The raft and sinuous styles are characterized by a single trunk that is growing along the ground, with three or more trunks rising from it. In raft style, the trunk along the ground is perfectly straight and illustrates a tree in nature that has been blown over by the wind, taken root and had its branches on the upward side continue growth as new trunks. Sinuous style is very similar, however the trunk going along the ground may be curved and this depicts the case where travelling surface root has meandered along the ground and suckers have developed into new trees. One advantage of this style in bonsai is that trees with one-sided branching may be used, by laying down the side without branches on the ground. (Figure A)
First, is there is a bow in the trunk, it should be placed so that it curves towards the back of the setting. This will add to the three dimensional effect. Another idea that can create more depth in raft or sinuous style is to use branches going out horizontally from the laid down trunk, as well as those growing vertically upward from it. These horizontal branches may be ground layered for a certain distance and then trained upward to form trees. Some branches will be pliable enough to be bent, while others may need to be undercut with a wedge shape wound in order to train them up vertically.
Remove all branches from what will be the underside of the planting and wire normally. Careful attention must be given to the removal of this wire upon the first transplanting it may otherwise become entangled with the newly forming root system and later become very difficult to remove.
An alternate method of wiring is to place a heavy wire along the top side of the laid down trunk, attach it with string in a few places and then anchor the wires for each branch individually onto it. (Figure B) Another alternative would be to wire each branch individually with double wire looped once around the prostrate trunk. Take care because this too can interfere with root formation.
The technique for forming roots on the underside is reasonably easy. The bark is cut in the form of flaps on the underside of the trunk – especially under the positions of strong branches. (Figure C) The actual cuts should be the width of about a third of the circumference of the trunk and be made in the direction from base to tip. A piece of small wood or pebble can be used to hole the flaps open. Rooting hormone can be then dusted into the open cuts. Shallow wedge shaped grooves cut horizontally thru the cambium layer on the underside of the branch will also work well.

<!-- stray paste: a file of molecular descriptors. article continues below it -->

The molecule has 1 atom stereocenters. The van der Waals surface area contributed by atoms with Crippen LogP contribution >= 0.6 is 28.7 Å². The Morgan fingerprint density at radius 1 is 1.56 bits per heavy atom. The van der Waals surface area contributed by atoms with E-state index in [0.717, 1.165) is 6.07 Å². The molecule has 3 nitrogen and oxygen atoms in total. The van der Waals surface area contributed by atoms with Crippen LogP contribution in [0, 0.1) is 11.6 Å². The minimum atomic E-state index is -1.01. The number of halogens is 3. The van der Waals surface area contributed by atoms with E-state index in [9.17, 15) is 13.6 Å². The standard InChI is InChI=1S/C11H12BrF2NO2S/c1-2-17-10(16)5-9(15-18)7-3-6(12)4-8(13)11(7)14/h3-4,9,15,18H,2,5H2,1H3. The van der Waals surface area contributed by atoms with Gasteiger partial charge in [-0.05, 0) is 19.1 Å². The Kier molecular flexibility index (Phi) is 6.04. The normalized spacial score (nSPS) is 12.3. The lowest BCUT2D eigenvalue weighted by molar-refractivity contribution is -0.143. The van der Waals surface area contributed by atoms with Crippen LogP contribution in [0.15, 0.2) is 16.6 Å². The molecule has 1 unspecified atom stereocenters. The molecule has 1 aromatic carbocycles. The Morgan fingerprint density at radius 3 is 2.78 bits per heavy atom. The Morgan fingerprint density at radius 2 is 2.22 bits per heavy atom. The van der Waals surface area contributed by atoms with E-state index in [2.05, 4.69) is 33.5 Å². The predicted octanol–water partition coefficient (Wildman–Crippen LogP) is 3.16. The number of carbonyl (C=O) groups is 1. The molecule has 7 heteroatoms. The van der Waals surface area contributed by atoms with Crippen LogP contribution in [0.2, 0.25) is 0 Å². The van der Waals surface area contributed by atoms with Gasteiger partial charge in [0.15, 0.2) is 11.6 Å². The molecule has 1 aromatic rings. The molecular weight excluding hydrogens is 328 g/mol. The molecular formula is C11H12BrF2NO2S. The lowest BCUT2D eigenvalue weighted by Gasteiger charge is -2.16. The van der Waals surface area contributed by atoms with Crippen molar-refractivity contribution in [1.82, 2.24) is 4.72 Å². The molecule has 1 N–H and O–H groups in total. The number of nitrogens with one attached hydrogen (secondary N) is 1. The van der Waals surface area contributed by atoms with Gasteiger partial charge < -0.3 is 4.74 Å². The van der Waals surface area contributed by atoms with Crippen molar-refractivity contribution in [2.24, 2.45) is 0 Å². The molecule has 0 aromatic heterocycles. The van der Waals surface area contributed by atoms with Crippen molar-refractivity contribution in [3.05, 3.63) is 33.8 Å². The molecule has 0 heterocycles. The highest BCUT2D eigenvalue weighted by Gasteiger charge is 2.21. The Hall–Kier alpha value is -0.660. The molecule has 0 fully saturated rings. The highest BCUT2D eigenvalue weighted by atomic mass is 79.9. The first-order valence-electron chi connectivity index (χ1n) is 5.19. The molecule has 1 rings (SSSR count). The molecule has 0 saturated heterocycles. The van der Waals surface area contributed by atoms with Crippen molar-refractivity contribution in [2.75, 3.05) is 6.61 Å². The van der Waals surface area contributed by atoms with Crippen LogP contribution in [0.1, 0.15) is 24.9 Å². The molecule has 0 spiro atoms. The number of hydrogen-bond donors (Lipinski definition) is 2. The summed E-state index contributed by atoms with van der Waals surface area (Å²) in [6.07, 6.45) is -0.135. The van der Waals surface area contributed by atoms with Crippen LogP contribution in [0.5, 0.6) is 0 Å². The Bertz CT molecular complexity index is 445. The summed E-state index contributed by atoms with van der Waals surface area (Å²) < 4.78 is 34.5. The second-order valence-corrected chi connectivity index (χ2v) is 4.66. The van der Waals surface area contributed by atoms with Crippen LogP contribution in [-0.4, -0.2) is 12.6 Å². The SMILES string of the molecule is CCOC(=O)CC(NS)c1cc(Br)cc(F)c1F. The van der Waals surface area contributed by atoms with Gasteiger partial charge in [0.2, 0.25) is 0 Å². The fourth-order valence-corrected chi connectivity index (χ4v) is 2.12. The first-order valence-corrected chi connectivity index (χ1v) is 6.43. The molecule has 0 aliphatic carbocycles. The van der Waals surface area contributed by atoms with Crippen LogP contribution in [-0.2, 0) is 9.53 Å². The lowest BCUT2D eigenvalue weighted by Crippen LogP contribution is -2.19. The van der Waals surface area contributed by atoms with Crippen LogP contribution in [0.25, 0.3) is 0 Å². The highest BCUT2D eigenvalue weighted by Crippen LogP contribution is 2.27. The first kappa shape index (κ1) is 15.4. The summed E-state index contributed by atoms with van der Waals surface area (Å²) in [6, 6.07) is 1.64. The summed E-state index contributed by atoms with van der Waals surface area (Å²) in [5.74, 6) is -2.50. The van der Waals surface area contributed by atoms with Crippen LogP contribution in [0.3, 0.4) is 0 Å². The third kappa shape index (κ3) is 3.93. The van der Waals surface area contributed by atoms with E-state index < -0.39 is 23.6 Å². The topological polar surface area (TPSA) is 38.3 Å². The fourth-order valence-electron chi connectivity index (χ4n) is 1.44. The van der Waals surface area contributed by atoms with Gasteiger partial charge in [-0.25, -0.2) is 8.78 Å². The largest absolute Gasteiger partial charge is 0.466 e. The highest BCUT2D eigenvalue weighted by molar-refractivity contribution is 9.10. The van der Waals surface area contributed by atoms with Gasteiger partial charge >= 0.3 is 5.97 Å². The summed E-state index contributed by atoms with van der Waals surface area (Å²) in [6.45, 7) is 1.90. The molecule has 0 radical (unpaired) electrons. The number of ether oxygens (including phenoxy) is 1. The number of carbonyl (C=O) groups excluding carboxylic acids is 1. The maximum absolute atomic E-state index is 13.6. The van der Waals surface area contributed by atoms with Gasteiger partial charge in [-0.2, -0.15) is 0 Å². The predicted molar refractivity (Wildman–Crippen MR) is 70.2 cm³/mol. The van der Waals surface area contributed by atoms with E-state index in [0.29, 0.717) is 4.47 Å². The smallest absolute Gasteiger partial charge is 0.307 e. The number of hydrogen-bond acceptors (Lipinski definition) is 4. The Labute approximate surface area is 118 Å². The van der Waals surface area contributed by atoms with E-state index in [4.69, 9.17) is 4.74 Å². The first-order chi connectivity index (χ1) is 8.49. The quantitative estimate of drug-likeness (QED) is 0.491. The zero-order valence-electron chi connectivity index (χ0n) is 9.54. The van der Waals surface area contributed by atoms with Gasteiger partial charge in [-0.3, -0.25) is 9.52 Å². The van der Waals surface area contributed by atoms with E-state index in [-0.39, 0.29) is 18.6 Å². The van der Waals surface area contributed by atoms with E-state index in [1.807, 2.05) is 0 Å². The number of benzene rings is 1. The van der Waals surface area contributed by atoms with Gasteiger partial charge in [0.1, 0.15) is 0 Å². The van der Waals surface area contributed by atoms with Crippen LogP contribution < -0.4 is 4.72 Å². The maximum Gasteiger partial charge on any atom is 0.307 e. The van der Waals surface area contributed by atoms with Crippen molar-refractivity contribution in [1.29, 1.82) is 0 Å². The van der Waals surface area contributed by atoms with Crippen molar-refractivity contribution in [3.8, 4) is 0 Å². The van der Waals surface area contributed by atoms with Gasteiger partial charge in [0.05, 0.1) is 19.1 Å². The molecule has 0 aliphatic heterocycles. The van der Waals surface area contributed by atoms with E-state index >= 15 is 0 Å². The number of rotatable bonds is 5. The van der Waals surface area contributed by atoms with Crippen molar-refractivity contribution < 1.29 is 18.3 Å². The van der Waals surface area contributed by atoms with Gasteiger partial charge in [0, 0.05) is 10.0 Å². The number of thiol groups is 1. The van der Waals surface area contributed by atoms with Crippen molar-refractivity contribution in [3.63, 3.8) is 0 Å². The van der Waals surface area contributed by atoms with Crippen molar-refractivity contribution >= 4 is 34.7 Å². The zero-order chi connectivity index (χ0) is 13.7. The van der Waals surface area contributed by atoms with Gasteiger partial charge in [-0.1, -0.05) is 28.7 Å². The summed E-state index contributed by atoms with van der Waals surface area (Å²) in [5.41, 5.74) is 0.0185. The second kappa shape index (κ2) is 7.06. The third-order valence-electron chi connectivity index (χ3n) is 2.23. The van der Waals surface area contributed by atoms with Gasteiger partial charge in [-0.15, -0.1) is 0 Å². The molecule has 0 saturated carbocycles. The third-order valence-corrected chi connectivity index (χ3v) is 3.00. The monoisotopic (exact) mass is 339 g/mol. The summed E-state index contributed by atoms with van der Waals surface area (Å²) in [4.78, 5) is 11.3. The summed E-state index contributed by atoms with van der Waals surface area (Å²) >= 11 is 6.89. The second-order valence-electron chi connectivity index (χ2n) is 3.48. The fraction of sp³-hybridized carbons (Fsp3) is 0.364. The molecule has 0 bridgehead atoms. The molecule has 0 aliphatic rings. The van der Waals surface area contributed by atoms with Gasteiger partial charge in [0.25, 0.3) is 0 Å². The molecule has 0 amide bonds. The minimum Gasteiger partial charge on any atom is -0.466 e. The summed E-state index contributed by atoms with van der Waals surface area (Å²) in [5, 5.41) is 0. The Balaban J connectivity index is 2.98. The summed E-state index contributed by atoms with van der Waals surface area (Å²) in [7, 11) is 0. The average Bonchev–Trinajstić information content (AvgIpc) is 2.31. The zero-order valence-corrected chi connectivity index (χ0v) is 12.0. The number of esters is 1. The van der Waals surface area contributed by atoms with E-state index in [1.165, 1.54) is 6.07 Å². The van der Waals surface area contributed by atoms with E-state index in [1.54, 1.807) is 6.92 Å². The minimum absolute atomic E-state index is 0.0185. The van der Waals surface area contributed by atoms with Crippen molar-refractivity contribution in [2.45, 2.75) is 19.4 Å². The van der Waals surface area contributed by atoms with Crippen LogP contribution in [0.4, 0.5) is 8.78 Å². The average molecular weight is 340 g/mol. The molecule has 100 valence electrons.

A heavy wire should then be placed between the existing root system and trunk and tightened securely. This will reduce (but not cut off) the flow of nutrients to the existing branches and will encourage the new branches to send out roots around the cut areas in search of additional moisture and nutrients. The planting should be placed in a training box filled with fairly sandy soil and the trunk should be buried, but no so deeply that roots tend to form on the new trunks, rather than the underside of the raft. (Figure D) Remember that roots develop only on a stationary tree, so tie the new planting securely so that it does not move around. At least 50 percent of the plant’s existing root system should be removed at the time of the initial planting. This again encourages the plant to form new roots in the desired locations. If the remaining root ball stick up out of the soil, it may we well to cover it with moss or mulch to prevent drying out. Do not abuse the old root ball too badly… It is the plants only source of nutrient until the new roots have formed.
The formation of new roots will take one to two seasons. Fertilize and water normally. Try and avoid the temptation to dig around in the container looking for new roots… you will know soon enough. You may give more attention to the areas where roots are forming and less attention (water and fertilizer) where the old roots exist. After one year, remove the plant from its box and inspect the root system. If sufficient roots have developed, the old root ball may be removed completely. (Figure E) If the new trunks have still not developed sufficient roots, remove another third of the old root system and replant. Continue this process each spring until the desired results are achieved and the planting can be transferred into a shallow container and more detailed styling begun.
Since some species root more readily than others, it is possible that areas which had been cut and dusted with rootone will have healed over rather than generated new roots. If this has happened, simply repeat the procedure and use less root tone this time.
It is better to choose quick-rooting varieties for creations of this style. Junipers are particularly accommodating. However, if you want to develop a slower variety, such as a pine, bottom heat would be advantageous. You may also plan on 2 to 4 years to complete the process. Also note that this style adapts well to being planted over a rock. (Figure G) Also note that with multiple trunk styles, individual trees may be cut apart from the main trunk and trained separately. This proves to be a much quicker and easier method of developing several trees from one plant than the traditional air layering method.
Information and illustrations for this publication were extracted with grateful thanks from Bonsai Techniques by John Naka and Bonsai, Its Art, Science, History and Philosophy by Deborah R. Koreshoff.
Written by Randy Clark